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The Importance of an Annual Business Valuation for Small Business Owners

General Business News

July 2013

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The Importance of an Annual Business Valuation for Small Business Owners

People who built their businesses from the ground up are often surprised when it comes time to sell and they receive a lower-than-expected valuation. In fact, many business owners have no idea how much their business is worth. Business valuations can be complicated, but the annual use of professionals such as certified appraisers can help business owners figure out where they stand and what they can do to improve the value of their business well before they even think about selling.

Many business owners will seek a business valuation when they start to contemplate leaving the business. Of course, business brokers perform valuations as one of the first steps in the process of marketing a business for sale, but there are many other reasons for owners to get business valuations as often as once per year. Valuations are vital in determining partnership interests – whether a partner is leaving the organization or a new partner is joining. A valuation can also be required if a business wants to raise financing or equity, perform a financial restructuring, get a loan or expand with new facilities. For business owners, a valuation might be needed for divorce litigation, disputes about estate and gift taxes, and especially if the business owner is considering retirement. Annual valuations can also serve to protect the interests of minority shareholders or allocate a purchase price among different assets. Most importantly, periodic business valuations let owners know the state of their business so they can make quick decisions on any proposals that concern the business.

Experienced professionals have several different methods to calculate the value of a business, and many CPA firms have certified appraisers. Generally, an asset-based valuation sums up the value of all the business’ tangible and intangible assets. This method tends to discount the company’s earnings potential, however, so it is most often used to evaluate troubled or defunct businesses. The market-based approach, on the other hand, is commonly used to evaluate sound, sturdy businesses. This approach requires a precise measure of the company’s earnings, which are then combined with a multiplier. The multiplier is usually based on several characteristics such as the business risk and the amounts by which similar businesses in similar locations are selling. Multiples have fallen considerably since the financial crisis, but some evidence shows signs of recovery. The third method, the income-based valuation, looks at the company’s future earnings potential by examining the present value of expected future cash flow. This method is often used in high-growth sectors of the economy, and some prospective buyers might view it with skepticism.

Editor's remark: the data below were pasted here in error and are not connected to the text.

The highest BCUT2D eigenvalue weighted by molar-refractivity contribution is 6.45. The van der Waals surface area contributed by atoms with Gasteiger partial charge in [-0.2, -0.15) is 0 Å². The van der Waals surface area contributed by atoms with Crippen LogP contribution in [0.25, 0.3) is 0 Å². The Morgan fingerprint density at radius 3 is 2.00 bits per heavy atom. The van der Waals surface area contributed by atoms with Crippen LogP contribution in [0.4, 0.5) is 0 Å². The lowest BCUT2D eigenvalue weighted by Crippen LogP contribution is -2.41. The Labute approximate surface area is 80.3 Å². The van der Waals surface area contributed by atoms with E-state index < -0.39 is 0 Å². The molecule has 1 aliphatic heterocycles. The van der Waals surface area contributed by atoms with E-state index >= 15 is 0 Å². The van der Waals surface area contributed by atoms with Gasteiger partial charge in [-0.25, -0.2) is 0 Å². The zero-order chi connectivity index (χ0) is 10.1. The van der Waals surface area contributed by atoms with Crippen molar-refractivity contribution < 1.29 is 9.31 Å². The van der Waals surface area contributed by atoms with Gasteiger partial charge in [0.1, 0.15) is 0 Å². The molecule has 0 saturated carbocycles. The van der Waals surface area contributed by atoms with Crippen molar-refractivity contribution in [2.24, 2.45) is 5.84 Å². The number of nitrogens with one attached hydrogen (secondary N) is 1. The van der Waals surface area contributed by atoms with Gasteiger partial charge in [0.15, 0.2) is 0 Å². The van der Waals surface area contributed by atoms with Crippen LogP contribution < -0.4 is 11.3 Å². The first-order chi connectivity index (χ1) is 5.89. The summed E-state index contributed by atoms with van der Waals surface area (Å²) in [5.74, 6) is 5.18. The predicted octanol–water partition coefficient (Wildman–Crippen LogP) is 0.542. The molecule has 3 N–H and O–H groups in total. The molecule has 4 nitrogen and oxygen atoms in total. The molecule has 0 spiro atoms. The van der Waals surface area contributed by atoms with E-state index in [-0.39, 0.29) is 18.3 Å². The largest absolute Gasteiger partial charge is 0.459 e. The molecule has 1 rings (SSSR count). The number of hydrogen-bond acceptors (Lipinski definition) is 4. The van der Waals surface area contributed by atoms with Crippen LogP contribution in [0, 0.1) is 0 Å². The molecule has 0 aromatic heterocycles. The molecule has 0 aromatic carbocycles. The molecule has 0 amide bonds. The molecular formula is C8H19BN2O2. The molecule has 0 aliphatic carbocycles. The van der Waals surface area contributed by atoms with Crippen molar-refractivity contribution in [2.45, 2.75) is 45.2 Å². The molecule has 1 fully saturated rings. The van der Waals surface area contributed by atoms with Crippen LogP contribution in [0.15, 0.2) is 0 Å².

Developing a relationship with a person trained in business valuations can also help to pinpoint areas for improvement. The strength of a business’ management team is always important, but especially when a potential buyer is involved. A potential buyer must find a comfort level with the existing management team, especially if the buyer has a vision to improve operations or merge them with his own. Of course, buyers will also want to see a proven track record of profits and positive cash flow, combined with future earnings potential.

It is also important to emphasize the business’ internal structure. Having things organized enhances the value of a business. Books and records should be carefully maintained, facilities should be neat and clean and employee policies should be documented.

Finally, a person trained in business valuations can also help identify potential advantages the business has in the marketplace. Business owners can easily lose sight of the big picture. Developing a relationship with an experienced professional who can perform an annual analysis can provide the perspective a business owner needs to be able to make quick decisions and take advantage of the market.

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These articles are intended to provide general resources for the tax and accounting needs of small businesses and individuals. Service2Client LLC is the author, but is not engaged in rendering specific legal, accounting, financial or professional advice. Service2Client LLC makes no representation that the recommendations of Service2Client LLC will achieve any result. The NSAD has not reviewed any of the Service2Client LLC content. Readers are encouraged to contact their CPA regarding the topics in these articles.

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